A Timeline of Graduate Education at UMaine

The first graduate degree was granted in 1881, conferred to Walter Balentine who earned a Master of Science in Agriculture.

Walter Balentine was born in Waterville, Maine in 1851. He entered the Maine State College and graduated in 1874 with studies in agriculture. Some of his post-graduate studies included time at the Connecticut State Experiment Center and Agricultural Chemistry in Germany. He returned to the United States in 1880, to which he took on the position of Chair of Agriculture at Maine State College and became the founding director of the first Agricultural Experiment Station in Maine. The Board of Trustees for the University granted Walter his Master of Science degree (M.S.) in 1881 for his satisfactory completion of his thesis, as cited below.

Orono June 28, 1881. Board of Trustees Meeting Minutes.

Walter worked as an assistant professor and then professor for the University of Maine in Agriculture.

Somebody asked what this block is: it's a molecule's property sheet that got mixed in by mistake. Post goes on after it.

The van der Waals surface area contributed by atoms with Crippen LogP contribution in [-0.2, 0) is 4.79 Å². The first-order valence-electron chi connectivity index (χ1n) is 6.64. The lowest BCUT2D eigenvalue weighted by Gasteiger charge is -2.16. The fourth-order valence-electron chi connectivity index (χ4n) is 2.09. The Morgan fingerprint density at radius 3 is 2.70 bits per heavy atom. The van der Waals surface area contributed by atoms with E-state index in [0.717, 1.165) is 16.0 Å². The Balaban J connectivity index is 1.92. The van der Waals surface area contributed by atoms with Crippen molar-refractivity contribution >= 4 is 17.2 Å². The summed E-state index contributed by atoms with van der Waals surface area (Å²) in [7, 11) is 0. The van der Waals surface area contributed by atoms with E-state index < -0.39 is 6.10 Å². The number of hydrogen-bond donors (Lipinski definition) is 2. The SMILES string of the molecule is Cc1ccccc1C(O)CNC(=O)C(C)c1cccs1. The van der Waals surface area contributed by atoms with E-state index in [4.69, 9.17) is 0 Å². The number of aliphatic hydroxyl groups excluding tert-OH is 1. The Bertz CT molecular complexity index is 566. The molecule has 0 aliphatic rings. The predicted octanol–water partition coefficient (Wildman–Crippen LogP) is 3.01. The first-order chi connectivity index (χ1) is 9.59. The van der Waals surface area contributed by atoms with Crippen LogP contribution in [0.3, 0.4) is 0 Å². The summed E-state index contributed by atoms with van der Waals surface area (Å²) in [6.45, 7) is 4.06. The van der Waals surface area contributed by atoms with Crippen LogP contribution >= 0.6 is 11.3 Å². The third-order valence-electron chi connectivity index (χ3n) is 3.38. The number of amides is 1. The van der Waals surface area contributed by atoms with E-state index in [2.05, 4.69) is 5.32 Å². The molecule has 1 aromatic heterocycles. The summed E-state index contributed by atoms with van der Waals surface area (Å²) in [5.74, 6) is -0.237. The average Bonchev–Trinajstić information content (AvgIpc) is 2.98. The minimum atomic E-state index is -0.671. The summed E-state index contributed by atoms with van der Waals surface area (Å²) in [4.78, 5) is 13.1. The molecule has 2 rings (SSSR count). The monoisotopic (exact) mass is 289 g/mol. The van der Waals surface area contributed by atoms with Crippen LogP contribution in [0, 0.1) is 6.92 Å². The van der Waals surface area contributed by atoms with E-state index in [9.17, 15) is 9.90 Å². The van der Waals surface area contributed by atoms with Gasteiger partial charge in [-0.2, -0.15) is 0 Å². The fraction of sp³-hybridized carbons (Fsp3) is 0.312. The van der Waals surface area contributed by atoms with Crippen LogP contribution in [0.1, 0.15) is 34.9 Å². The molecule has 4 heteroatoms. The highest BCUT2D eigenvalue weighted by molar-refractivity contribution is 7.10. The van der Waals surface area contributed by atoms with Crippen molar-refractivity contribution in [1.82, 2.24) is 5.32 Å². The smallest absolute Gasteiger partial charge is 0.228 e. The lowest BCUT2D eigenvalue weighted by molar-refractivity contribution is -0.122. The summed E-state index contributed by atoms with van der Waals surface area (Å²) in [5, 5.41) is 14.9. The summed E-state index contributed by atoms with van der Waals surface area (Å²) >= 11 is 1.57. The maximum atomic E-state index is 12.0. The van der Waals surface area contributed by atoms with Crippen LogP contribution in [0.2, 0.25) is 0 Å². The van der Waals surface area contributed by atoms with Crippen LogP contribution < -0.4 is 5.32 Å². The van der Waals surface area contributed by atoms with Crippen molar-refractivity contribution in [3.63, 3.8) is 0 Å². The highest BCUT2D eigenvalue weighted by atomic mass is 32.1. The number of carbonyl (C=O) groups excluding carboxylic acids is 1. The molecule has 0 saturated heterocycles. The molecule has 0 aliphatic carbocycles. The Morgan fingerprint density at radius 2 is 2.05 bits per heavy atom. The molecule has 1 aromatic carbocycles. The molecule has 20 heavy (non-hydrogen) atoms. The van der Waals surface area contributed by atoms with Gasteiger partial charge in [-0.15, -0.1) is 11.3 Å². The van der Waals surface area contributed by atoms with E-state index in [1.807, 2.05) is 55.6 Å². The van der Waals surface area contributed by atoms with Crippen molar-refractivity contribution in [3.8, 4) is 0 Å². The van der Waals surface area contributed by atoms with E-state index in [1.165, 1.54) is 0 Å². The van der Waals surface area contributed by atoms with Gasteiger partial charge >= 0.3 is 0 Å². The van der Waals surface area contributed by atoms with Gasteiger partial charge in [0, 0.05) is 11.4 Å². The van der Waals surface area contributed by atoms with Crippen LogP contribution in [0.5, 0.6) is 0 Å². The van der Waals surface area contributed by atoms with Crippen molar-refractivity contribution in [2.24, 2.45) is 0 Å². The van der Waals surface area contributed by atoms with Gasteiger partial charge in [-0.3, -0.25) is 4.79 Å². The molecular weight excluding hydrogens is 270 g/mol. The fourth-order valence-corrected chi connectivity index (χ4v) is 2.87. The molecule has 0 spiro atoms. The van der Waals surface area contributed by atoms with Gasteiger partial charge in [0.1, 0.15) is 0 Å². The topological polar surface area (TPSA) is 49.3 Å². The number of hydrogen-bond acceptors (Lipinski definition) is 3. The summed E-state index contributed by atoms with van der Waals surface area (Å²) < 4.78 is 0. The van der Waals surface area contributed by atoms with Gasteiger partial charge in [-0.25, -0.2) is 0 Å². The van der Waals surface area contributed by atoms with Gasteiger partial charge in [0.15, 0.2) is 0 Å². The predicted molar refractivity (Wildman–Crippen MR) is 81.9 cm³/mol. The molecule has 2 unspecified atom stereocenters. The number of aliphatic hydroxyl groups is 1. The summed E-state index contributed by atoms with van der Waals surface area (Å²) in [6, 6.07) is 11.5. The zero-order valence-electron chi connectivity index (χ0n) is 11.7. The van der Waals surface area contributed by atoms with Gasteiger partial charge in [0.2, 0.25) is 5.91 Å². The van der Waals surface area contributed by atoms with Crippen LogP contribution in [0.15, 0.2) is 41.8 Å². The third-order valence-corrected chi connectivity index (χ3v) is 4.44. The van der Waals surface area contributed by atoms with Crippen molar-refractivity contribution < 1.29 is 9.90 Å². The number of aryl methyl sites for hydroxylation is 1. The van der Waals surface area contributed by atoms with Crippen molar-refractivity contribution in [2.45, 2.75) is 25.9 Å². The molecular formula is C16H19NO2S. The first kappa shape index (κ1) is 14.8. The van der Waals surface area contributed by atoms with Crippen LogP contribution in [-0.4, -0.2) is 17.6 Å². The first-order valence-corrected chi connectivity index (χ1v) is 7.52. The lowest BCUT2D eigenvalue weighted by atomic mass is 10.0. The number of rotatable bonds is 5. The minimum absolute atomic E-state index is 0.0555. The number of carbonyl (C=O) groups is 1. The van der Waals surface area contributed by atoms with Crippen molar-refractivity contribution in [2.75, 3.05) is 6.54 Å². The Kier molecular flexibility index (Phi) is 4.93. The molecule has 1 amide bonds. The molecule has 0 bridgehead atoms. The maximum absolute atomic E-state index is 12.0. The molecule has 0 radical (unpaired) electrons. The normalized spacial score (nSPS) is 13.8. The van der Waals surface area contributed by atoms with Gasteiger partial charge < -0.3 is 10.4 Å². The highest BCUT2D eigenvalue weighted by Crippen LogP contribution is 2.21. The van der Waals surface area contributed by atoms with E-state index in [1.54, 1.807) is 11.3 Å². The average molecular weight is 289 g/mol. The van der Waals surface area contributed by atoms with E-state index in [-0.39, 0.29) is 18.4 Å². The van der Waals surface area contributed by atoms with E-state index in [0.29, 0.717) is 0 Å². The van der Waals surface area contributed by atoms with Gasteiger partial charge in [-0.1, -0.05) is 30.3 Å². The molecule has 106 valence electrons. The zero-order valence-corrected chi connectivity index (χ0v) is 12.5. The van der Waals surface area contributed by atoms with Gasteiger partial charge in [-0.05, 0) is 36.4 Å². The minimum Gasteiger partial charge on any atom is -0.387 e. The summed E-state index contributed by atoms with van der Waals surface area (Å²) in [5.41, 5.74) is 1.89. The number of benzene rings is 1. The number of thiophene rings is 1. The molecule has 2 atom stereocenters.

The first woman to earn a graduate degree at UMaine was Percia Ann Vinal White with a Master of Science in Literature.

Percia was a native to Orono and one of the first women undergraduates at the University of Maine and later took postgraduate courses making her the first woman to graduate with a Master of Science degree in 1882. She was a writer of many short stories published under the name A. Steele Penn. At the age of 79, her novel “Wearers of the Hemlock” appeared in serial form. She carried on her husband’s insurance business for 15 years after his passing. She originated the idea of forming a Women’s Club of Orono, to which she was a lifetime member. She was a charter member of the and first worthy matron of Good Cheer chapter, O. E. S. She was a charter member of the Maine Writers’ Research club and contributed articles for books published by it. She was a member and former president of the Current Events club of Milbridge and a member of the Methodist Episcopal church.

The Division of the Faculty of Graduate Studies was formally created as a distinct administrative unit at the university. The following highlights reflect a short selection from archived information about the Graduate School.

The name was changed from the Division of Graduate Study to the Graduate School during the University of Maine’s Centennial Year.